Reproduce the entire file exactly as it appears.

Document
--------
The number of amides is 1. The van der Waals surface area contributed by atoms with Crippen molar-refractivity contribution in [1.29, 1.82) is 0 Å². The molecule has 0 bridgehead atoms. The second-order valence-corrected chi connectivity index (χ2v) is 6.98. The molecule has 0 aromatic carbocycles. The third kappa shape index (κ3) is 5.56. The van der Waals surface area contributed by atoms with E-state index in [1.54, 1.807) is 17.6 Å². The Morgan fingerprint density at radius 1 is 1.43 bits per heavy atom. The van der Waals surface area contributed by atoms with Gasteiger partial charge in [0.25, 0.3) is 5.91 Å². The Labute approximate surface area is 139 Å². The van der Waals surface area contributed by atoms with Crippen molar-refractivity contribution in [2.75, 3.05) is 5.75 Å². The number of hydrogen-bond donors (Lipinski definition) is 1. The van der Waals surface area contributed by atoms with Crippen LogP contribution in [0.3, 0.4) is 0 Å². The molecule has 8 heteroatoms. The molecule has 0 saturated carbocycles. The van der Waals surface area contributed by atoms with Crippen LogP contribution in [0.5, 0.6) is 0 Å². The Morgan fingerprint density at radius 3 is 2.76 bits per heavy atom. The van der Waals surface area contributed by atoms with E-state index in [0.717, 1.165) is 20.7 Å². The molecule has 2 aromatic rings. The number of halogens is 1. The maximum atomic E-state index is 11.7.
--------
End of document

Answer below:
The number of amides is 1. The van der Waals surface area contributed by atoms with Crippen molar-refractivity contribution in [1.29, 1.82) is 0 Å². The molecule has 0 bridgehead atoms. The second-order valence-corrected chi connectivity index (χ2v) is 6.98. The molecule has 0 aromatic carbocycles. The third kappa shape index (κ3) is 5.56. The van der Waals surface area contributed by atoms with E-state index in [1.54, 1.807) is 17.6 Å². The Morgan fingerprint density at radius 1 is 1.43 bits per heavy atom. The van der Waals surface area contributed by atoms with Gasteiger partial charge in [0.25, 0.3) is 5.91 Å². The Labute approximate surface area is 139 Å². The van der Waals surface area contributed by atoms with Crippen molar-refractivity contribution in [2.75, 3.05) is 5.75 Å². The number of hydrogen-bond donors (Lipinski definition) is 1. The van der Waals surface area contributed by atoms with Crippen LogP contribution in [0.3, 0.4) is 0 Å². The molecule has 8 heteroatoms. The molecule has 0 saturated carbocycles. The van der Waals surface area contributed by atoms with Crippen LogP contribution in [0.5, 0.6) is 0 Å². The Morgan fingerprint density at radius 3 is 2.76 bits per heavy atom. The van der Waals surface area contributed by atoms with E-state index in [0.717, 1.165) is 20.7 Å². The molecule has 2 aromatic rings. The number of halogens is 1. The maximum atomic E-state index is 11.7.